Let’s Keep On Ordaining Women -- By: Hugh McNally
PP 11:1 (Winter 1997) p. 14
Let’s Keep On Ordaining Women
A graduate of Gordon-Conwell Theological Seminary, the Rev. Hugh A. McNally is Pastor of the United Baptist Church, Bridgewater, Nova Scotia. This article first appeared in the April 1987 issue of Atlantic Baptist and is reprinted by permission.
The role of women in ministry is a controversial issue in evangelical churches today. Books on the subject continue to flow from the presses. On one side are the “traditionalists” who firmly believe that women should not be permitted to teach, preach or hold any position of authority in the church. They are strongly opposed to the ordination of women to the Christian ministry. They would restrict women’s involvement in the church to a helping role—teaching women and children, visiting the sick and shut-ins, singing in the choir and serving food. On the other side are the “biblical feminists” who firmly believe that God calls women as well as men and equips them for ministry, and when he does, they should be allowed to teach, preach and hold positions of authority in the church. They strongly support the ordination of women to the Christian ministry. They believe that women should not be barred from any office or position in the church simply on the basis of their sex.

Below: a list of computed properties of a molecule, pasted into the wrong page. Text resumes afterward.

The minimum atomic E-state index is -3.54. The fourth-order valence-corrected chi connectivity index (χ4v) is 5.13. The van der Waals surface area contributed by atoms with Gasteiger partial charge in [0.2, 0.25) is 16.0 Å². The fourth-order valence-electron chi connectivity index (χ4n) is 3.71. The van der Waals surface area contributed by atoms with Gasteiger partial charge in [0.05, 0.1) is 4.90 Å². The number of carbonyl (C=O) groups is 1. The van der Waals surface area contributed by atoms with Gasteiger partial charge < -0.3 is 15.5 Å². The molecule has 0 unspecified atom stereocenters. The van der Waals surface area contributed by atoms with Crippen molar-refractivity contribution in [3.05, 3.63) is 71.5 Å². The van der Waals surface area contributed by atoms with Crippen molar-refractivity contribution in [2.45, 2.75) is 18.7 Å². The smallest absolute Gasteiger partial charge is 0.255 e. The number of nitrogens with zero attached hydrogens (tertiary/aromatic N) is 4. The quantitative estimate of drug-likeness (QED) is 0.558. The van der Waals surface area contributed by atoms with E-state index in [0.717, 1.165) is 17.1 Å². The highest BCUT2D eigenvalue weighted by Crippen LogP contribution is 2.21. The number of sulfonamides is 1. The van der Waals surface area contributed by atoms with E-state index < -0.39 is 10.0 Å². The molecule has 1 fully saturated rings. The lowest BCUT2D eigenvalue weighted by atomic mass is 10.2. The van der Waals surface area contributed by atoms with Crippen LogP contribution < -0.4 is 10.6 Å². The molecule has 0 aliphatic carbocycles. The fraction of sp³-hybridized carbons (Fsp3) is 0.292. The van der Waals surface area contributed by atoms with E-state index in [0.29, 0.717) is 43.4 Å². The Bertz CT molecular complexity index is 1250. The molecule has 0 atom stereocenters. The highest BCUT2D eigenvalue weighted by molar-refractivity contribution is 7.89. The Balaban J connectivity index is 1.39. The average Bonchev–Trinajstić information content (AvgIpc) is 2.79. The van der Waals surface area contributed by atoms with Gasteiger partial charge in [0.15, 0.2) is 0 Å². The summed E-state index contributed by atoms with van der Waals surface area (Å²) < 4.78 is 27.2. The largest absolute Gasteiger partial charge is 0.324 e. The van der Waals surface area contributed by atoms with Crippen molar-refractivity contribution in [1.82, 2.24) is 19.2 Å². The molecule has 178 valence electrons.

There are evangelical, Bible-believing Christians on both sides of this issue. The difference between the two is not the authority and inspiration of the Scriptures. Both would agree that the Bible is “the only perfect, supreme, infallible and sufficient standard of faith and practice.”1 The difference is in the area of hermeneutics—how to interpret the Bible and apply its message to life today. Another difference is the cultural background and life experience that the interpreter brings with him to the task of interpretation. No interpreter approaches Scripture totally free of presuppositions.
When an issue becomes controversial, people tend to divide between those who are for and those who are against. When this happens, it becomes difficult to approach the Bible with an open mind. We are tempted to look for proof texts to support our views rather than being willing to examine our attitudes and views critically in the light of what the Bible teaches. As J. I. Packer himself argues in “Fundamentalism” and the Word of God, we must be willing to subject our judgment to the written Word of God.
Before proceeding, I would like to tell you how I came to my present position. First, I was predisposed to have an open mind on the question of women in ministry by the early influence of the Rev. Josephine Moore on my life and the later influence of the able and gifted women with whom I served in Indi...
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